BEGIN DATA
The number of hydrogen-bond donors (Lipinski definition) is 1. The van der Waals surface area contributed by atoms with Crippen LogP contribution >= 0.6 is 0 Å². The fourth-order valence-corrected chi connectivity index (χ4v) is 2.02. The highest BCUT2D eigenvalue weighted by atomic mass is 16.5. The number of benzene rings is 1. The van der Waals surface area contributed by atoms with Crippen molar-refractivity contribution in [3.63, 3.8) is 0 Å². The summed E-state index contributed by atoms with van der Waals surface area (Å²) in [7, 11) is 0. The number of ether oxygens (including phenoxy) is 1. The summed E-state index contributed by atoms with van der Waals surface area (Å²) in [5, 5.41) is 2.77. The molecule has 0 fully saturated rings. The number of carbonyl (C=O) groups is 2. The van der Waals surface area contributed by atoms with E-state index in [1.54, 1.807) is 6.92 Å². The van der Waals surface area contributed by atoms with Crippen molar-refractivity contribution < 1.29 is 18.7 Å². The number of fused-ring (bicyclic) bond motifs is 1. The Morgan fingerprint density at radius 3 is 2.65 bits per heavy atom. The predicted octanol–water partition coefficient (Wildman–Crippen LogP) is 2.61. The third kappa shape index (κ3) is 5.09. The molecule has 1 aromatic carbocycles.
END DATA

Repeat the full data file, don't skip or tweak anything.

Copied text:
The number of hydrogen-bond donors (Lipinski definition) is 1. The van der Waals surface area contributed by atoms with Crippen LogP contribution >= 0.6 is 0 Å². The fourth-order valence-corrected chi connectivity index (χ4v) is 2.02. The highest BCUT2D eigenvalue weighted by atomic mass is 16.5. The number of benzene rings is 1. The van der Waals surface area contributed by atoms with Crippen molar-refractivity contribution in [3.63, 3.8) is 0 Å². The summed E-state index contributed by atoms with van der Waals surface area (Å²) in [7, 11) is 0. The number of ether oxygens (including phenoxy) is 1. The summed E-state index contributed by atoms with van der Waals surface area (Å²) in [5, 5.41) is 2.77. The molecule has 0 fully saturated rings. The number of carbonyl (C=O) groups is 2. The van der Waals surface area contributed by atoms with E-state index in [1.54, 1.807) is 6.92 Å². The van der Waals surface area contributed by atoms with Crippen molar-refractivity contribution < 1.29 is 18.7 Å². The number of fused-ring (bicyclic) bond motifs is 1. The Morgan fingerprint density at radius 3 is 2.65 bits per heavy atom. The predicted octanol–water partition coefficient (Wildman–Crippen LogP) is 2.61. The third kappa shape index (κ3) is 5.09. The molecule has 1 aromatic carbocycles.